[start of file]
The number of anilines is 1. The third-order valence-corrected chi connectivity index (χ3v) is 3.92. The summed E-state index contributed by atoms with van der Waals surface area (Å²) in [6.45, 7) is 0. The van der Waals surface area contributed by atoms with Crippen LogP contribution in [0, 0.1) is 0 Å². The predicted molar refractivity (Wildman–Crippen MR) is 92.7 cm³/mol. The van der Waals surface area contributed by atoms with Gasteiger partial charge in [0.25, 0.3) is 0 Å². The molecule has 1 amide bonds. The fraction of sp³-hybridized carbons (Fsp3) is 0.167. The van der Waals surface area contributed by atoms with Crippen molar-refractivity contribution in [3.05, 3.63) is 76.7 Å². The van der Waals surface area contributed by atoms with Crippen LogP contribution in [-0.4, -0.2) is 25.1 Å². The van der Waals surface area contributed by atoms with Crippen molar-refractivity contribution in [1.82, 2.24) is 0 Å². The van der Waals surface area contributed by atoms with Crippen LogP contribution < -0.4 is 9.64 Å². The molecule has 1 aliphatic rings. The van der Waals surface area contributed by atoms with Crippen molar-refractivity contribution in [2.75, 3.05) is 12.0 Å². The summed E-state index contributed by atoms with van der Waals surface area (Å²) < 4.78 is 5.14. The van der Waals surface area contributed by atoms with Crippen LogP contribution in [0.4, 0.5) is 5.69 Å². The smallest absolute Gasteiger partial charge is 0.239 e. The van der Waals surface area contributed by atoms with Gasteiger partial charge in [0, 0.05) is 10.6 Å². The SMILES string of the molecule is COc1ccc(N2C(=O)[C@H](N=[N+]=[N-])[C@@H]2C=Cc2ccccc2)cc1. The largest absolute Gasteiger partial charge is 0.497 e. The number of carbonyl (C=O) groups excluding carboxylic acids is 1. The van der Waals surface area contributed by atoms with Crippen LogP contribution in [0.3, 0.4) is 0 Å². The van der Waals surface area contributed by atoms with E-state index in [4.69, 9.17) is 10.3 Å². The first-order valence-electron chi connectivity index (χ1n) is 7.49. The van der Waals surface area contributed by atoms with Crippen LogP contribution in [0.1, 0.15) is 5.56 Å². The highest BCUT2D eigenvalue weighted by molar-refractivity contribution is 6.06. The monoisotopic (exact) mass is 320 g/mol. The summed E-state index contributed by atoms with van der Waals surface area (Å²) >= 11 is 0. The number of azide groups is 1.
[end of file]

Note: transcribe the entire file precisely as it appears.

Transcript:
The number of anilines is 1. The third-order valence-corrected chi connectivity index (χ3v) is 3.92. The summed E-state index contributed by atoms with van der Waals surface area (Å²) in [6.45, 7) is 0. The van der Waals surface area contributed by atoms with Crippen LogP contribution in [0, 0.1) is 0 Å². The predicted molar refractivity (Wildman–Crippen MR) is 92.7 cm³/mol. The van der Waals surface area contributed by atoms with Gasteiger partial charge in [0.25, 0.3) is 0 Å². The molecule has 1 amide bonds. The fraction of sp³-hybridized carbons (Fsp3) is 0.167. The van der Waals surface area contributed by atoms with Crippen molar-refractivity contribution in [3.05, 3.63) is 76.7 Å². The van der Waals surface area contributed by atoms with Crippen LogP contribution in [-0.4, -0.2) is 25.1 Å². The van der Waals surface area contributed by atoms with Crippen molar-refractivity contribution in [1.82, 2.24) is 0 Å². The van der Waals surface area contributed by atoms with Crippen LogP contribution < -0.4 is 9.64 Å². The molecule has 1 aliphatic rings. The van der Waals surface area contributed by atoms with Crippen molar-refractivity contribution in [2.75, 3.05) is 12.0 Å². The summed E-state index contributed by atoms with van der Waals surface area (Å²) < 4.78 is 5.14. The van der Waals surface area contributed by atoms with Crippen LogP contribution in [0.4, 0.5) is 5.69 Å². The smallest absolute Gasteiger partial charge is 0.239 e. The van der Waals surface area contributed by atoms with Gasteiger partial charge in [0, 0.05) is 10.6 Å². The SMILES string of the molecule is COc1ccc(N2C(=O)[C@H](N=[N+]=[N-])[C@@H]2C=Cc2ccccc2)cc1. The largest absolute Gasteiger partial charge is 0.497 e. The number of carbonyl (C=O) groups excluding carboxylic acids is 1. The van der Waals surface area contributed by atoms with Crippen LogP contribution in [0.3, 0.4) is 0 Å². The van der Waals surface area contributed by atoms with E-state index in [4.69, 9.17) is 10.3 Å². The first-order valence-electron chi connectivity index (χ1n) is 7.49. The van der Waals surface area contributed by atoms with Crippen LogP contribution in [0.1, 0.15) is 5.56 Å². The highest BCUT2D eigenvalue weighted by molar-refractivity contribution is 6.06. The monoisotopic (exact) mass is 320 g/mol. The summed E-state index contributed by atoms with van der Waals surface area (Å²) >= 11 is 0. The number of azide groups is 1.